Why We Say: Old Words, New Meaning
Immersed in the study of Hamlet, I currently have to pause in our scrutiny of the emo Dane to explain an old word that Shakespeare uses that now has new context. Elizabethan slang is a study in itself. “Get thee to a nunnery” and “You are a fishmonger” as well as “Are you honest?” have a subtext if their own.
Moving to the present–
There are some words that used to mean one thing, however, due to current usage have evolved differently in connotation and denotation. These are standouts from an article by the Mirror:
In Roman times addicts were broke folk given as slaves to the people they owed money to.
It comes from the Latin addictus, which meant “a debtor awarded as a slave to his creditor”.
In the 1600s it was used in the sense of giving yourself to someone or some practice.
In the 1300s it originally meant “inspiring wonder” and was a short version of “full of awe”. But now the word has purely negative connotations.
It may now be the way the BBC spreads the news, but in 1767 “broadcast” meant sowing seeds with a sweeping movement of the hand or a “broad cast”. Its media use began with radio in 1922.
Cute was a shortened form of acute, meaning “keenly perceptive and shrewd” in the 1730s.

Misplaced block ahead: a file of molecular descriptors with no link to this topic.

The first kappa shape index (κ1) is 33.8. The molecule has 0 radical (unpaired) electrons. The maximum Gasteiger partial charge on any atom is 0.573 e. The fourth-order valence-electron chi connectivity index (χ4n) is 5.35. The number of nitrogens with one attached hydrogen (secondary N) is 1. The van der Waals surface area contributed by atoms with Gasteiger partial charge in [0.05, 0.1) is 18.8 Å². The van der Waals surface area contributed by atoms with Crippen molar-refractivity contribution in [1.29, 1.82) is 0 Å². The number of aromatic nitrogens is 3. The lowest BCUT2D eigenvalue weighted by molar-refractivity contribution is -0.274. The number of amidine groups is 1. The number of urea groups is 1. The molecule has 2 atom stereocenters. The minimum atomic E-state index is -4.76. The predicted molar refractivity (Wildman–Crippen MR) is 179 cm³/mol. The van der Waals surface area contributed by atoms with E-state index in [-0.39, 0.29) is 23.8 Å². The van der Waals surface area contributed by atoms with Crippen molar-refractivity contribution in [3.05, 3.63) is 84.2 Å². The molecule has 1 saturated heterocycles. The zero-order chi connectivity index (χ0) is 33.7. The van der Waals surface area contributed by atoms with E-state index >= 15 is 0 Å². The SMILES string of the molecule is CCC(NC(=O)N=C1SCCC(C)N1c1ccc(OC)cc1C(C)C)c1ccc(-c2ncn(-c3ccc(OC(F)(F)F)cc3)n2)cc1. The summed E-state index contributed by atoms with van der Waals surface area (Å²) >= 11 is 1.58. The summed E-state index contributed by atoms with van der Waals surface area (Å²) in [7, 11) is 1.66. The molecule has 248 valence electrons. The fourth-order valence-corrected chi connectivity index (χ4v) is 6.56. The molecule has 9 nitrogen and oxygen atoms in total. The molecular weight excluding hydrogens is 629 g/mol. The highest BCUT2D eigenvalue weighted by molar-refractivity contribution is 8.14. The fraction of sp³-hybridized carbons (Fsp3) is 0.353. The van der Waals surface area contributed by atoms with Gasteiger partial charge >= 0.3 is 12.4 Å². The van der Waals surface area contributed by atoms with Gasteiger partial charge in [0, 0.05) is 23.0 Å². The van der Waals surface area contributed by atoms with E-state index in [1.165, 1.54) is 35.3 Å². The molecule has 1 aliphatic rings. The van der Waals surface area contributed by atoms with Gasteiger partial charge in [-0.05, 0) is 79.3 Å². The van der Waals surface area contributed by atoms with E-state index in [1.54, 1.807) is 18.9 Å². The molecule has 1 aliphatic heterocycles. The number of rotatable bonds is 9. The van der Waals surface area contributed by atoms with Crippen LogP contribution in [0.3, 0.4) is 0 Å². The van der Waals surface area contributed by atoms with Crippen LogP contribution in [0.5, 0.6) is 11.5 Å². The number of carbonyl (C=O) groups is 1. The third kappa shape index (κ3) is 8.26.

But by the 1830s it was part of American student slang, meaning “pretty, charming and dainty”.
And, bizarrely, the original sense of “dainty” was “worthy and substantial”.
If you’re thinking of telling your beloved how fantastic they look today, think again.
Unless, that is, they look like a Hobbit or an Avatar (whatever floats your boat).
The 14th century meaning is “existing only in imagination”, from the old French term “fantastique”.
It was not until 1938 that the word was first used to mean “wonderful or marvelous”.
You may be thinking of Keanu Reeves in his 1999 hit sci-fi movie. But in reality “matrix” comes from the 14th century French word meaning “pregnant animal”.
It went on to mean “womb or source”. Eventually in 1555 it was adapted to mean “a place where something is developed”.
In the 1400s a nervous person was actually “sinewy and vigorous” – as the Latin word nervus applied to both sinews and nerves.
By 1665 nerves were better understood and by 1734 the term meant “suffering a disorder of the nervous system”.
By 1740 it meant “restless, agitated, lacking nerve” and it then became a widespread euphemism for mental illness – forcing the medical community to coin “neurological” to replace it in the older sense.
“Nervous wreck” was first used in 1899.
Derived from the Latin nescius meaning “ignorant”, the word began life in the 14th century as a term for “foolish” or “silly”.
It soon embraced bad qualities, such as wantonness, extravagance, cowardice and sloth.
In the Middle Ages it took on the more neutral attributes of shyness and reserve.
Society’s admiration of such qualities in the 18th century brought on the more positively charged meanings of “nice” we know today.
I won’t even address how “literally” is so wrongly used today. Some pet peeves are best kept quiet.